Gym Class Heroes was always more comfortable on the rap end of the rap-rock spectrum. Frontman Travie McCoy earned his greatest fame not with the band, but with the hip-hop/pop smash hit “Billionaire.” So, listeners are advised not to expect a Linkin Park soundalike despite the similar genre labeling. The Papercut Chronicles II isn't nearly as pretentious as its title imlies―this is a polished (perhaps overproduced) rap-rock/hip-hop/ultimately pop album with a handful of guest appearances and dance-worthy hooks that offers little in the way of substance. With that in mind, though, this album pretty much accomplishes what it sets out to do―be a decent pop album. But it's far from the most ambitious goal.
This is somewhat disappointing, considering GCH shows tremendous songwriting potential at the very end of the album. “Kid Nothing And The Never-Ending Naked Nightmare,” the final track, is downright phenomenal. Reverb-soaked guitar and a passionate delivery from McCoy make for a chilling atmosphere, and the raucous chorus of “So this is me in front of class naked / this nightmare never ending/ so now I'm saying hello, and now I'm screaming hello!” is delivered with more than enough genuine emotion to cover up its corniness.
But this is an exception to the rule. “Martyrial Girl$,” while enjoyable, has no grand ambitions, just a refreshingly busy, drum-heavy verse and McCoy declaring “This kind of scene just ain't my thing.” “Stereo Hearts,” featuring Adam Levine of Maroon 5 fame, is another pop tune polished to a shine with a chorus that is impressively catchy but little else.
A few songs do break the pop mold; “Lazarus, Ze Gitan” is a funky hip-hop jam with McCoy deftly poking fun at a slew of cities, spicing things up with a Latin-flavored bridge. “Holy Horesh*t, Batman!” is a darker hip-hop track that finds McCoy defending his religious views, wrapping it up in a surprisingly thought-provoking chorus: “Maybe I would be a fool to think/ that somewhere in the sky's a place for me/ What good would it be to pray for me? You won't save me, don't pray for me.”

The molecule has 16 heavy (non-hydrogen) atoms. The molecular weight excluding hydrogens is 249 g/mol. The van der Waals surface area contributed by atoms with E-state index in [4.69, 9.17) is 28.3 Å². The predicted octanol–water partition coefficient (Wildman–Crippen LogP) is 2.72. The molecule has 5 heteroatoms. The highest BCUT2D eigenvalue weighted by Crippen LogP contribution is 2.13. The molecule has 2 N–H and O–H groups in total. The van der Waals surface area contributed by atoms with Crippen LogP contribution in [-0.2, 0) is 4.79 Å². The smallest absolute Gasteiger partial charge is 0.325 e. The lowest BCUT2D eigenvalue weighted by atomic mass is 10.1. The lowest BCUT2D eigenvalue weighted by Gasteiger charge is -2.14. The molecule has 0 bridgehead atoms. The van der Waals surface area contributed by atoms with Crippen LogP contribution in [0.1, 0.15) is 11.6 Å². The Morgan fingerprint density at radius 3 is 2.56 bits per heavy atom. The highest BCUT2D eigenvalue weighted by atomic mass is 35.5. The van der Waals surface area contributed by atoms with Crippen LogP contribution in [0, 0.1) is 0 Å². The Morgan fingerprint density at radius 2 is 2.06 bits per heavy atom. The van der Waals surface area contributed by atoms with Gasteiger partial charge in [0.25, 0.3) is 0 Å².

However, the word that describes the vast majority of the album is “inoffensive.” “Life Goes On” is pretty and somewhat cute, but ultimately forgettable. “Ass Back Home” seems somewhat directionless and overly repetitive. “Nil-Nil-Draw” is the only blatant misstep, thanks to McCoy's juvenile lyrics (“Don't tell me you forgot to take your Midol/ 'cause you ain't blaming this one on your period”) and utter lack of anything musically compelling.
The Papercut Chronicles II isn't, by any stretch of the imagination, innovative or substantial. It's somewhat entertaining, though largely vanilla. Aside from “Kid Nothing,” this album is good for a listen or two, but nothing more.
Photo Courtesy: Megan Westerby
Photo Courtesy: Mandi Gaga
Main Photo Courtesy: mbxclusive.com
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